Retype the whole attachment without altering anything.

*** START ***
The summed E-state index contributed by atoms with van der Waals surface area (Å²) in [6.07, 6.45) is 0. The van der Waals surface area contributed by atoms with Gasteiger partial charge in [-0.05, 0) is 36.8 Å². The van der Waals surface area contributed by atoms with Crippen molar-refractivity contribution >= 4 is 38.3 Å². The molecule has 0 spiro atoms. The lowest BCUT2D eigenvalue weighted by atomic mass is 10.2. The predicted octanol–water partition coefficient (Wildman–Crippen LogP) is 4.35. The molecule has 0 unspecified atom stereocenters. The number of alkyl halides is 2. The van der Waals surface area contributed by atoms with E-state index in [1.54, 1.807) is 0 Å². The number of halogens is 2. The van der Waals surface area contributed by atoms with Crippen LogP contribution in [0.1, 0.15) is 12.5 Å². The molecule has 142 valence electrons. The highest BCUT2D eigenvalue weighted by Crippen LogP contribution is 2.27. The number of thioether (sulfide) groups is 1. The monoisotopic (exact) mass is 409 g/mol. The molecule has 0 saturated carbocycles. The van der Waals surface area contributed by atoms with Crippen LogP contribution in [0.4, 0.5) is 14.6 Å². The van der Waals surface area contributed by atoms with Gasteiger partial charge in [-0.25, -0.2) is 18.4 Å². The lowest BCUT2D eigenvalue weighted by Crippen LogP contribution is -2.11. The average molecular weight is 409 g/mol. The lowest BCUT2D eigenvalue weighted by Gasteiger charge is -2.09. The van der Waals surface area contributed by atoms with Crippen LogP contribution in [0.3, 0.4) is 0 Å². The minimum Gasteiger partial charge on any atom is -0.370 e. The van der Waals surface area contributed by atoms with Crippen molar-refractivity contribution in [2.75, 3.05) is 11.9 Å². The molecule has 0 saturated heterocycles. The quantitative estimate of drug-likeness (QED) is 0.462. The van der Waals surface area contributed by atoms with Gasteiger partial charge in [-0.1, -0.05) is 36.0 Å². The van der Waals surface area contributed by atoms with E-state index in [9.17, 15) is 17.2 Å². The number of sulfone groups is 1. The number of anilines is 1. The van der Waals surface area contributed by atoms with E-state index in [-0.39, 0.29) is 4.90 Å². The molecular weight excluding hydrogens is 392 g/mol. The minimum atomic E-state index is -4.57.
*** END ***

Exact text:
The summed E-state index contributed by atoms with van der Waals surface area (Å²) in [6.07, 6.45) is 0. The van der Waals surface area contributed by atoms with Gasteiger partial charge in [-0.05, 0) is 36.8 Å². The van der Waals surface area contributed by atoms with Crippen molar-refractivity contribution >= 4 is 38.3 Å². The molecule has 0 spiro atoms. The lowest BCUT2D eigenvalue weighted by atomic mass is 10.2. The predicted octanol–water partition coefficient (Wildman–Crippen LogP) is 4.35. The molecule has 0 unspecified atom stereocenters. The number of alkyl halides is 2. The van der Waals surface area contributed by atoms with E-state index in [1.54, 1.807) is 0 Å². The number of halogens is 2. The van der Waals surface area contributed by atoms with Crippen LogP contribution in [0.1, 0.15) is 12.5 Å². The molecule has 142 valence electrons. The highest BCUT2D eigenvalue weighted by Crippen LogP contribution is 2.27. The number of thioether (sulfide) groups is 1. The monoisotopic (exact) mass is 409 g/mol. The molecule has 0 saturated carbocycles. The van der Waals surface area contributed by atoms with Crippen LogP contribution in [0.4, 0.5) is 14.6 Å². The van der Waals surface area contributed by atoms with Gasteiger partial charge in [-0.25, -0.2) is 18.4 Å². The lowest BCUT2D eigenvalue weighted by Crippen LogP contribution is -2.11. The average molecular weight is 409 g/mol. The lowest BCUT2D eigenvalue weighted by Gasteiger charge is -2.09. The van der Waals surface area contributed by atoms with Crippen LogP contribution in [0.3, 0.4) is 0 Å². The minimum Gasteiger partial charge on any atom is -0.370 e. The van der Waals surface area contributed by atoms with Crippen molar-refractivity contribution in [2.75, 3.05) is 11.9 Å². The molecule has 0 saturated heterocycles. The quantitative estimate of drug-likeness (QED) is 0.462. The van der Waals surface area contributed by atoms with Gasteiger partial charge in [-0.1, -0.05) is 36.0 Å². The van der Waals surface area contributed by atoms with E-state index in [9.17, 15) is 17.2 Å². The number of sulfone groups is 1. The number of anilines is 1. The van der Waals surface area contributed by atoms with E-state index in [-0.39, 0.29) is 4.90 Å². The molecular weight excluding hydrogens is 392 g/mol. The minimum atomic E-state index is -4.57.